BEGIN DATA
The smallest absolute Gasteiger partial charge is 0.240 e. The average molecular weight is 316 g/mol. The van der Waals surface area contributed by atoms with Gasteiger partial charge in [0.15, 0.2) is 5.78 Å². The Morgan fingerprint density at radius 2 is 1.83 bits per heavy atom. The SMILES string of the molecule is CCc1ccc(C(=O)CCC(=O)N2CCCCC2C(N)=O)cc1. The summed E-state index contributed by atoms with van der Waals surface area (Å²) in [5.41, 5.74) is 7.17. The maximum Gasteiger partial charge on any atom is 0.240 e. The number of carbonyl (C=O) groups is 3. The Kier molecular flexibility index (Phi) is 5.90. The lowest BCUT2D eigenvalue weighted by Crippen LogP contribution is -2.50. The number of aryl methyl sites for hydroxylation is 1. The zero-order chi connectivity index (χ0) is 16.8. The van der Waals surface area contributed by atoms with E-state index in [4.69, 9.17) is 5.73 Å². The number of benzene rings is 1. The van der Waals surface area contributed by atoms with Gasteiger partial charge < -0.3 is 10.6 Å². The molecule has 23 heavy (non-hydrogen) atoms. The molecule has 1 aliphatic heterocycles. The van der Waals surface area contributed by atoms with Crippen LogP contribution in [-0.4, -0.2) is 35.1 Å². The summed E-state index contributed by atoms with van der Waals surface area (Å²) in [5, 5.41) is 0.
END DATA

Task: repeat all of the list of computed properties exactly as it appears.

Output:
The smallest absolute Gasteiger partial charge is 0.240 e. The average molecular weight is 316 g/mol. The van der Waals surface area contributed by atoms with Gasteiger partial charge in [0.15, 0.2) is 5.78 Å². The Morgan fingerprint density at radius 2 is 1.83 bits per heavy atom. The SMILES string of the molecule is CCc1ccc(C(=O)CCC(=O)N2CCCCC2C(N)=O)cc1. The summed E-state index contributed by atoms with van der Waals surface area (Å²) in [5.41, 5.74) is 7.17. The maximum Gasteiger partial charge on any atom is 0.240 e. The number of carbonyl (C=O) groups is 3. The Kier molecular flexibility index (Phi) is 5.90. The lowest BCUT2D eigenvalue weighted by Crippen LogP contribution is -2.50. The number of aryl methyl sites for hydroxylation is 1. The zero-order chi connectivity index (χ0) is 16.8. The van der Waals surface area contributed by atoms with E-state index in [4.69, 9.17) is 5.73 Å². The number of benzene rings is 1. The van der Waals surface area contributed by atoms with Gasteiger partial charge < -0.3 is 10.6 Å². The molecule has 23 heavy (non-hydrogen) atoms. The molecule has 1 aliphatic heterocycles. The van der Waals surface area contributed by atoms with Crippen LogP contribution in [-0.4, -0.2) is 35.1 Å². The summed E-state index contributed by atoms with van der Waals surface area (Å²) in [5, 5.41) is 0.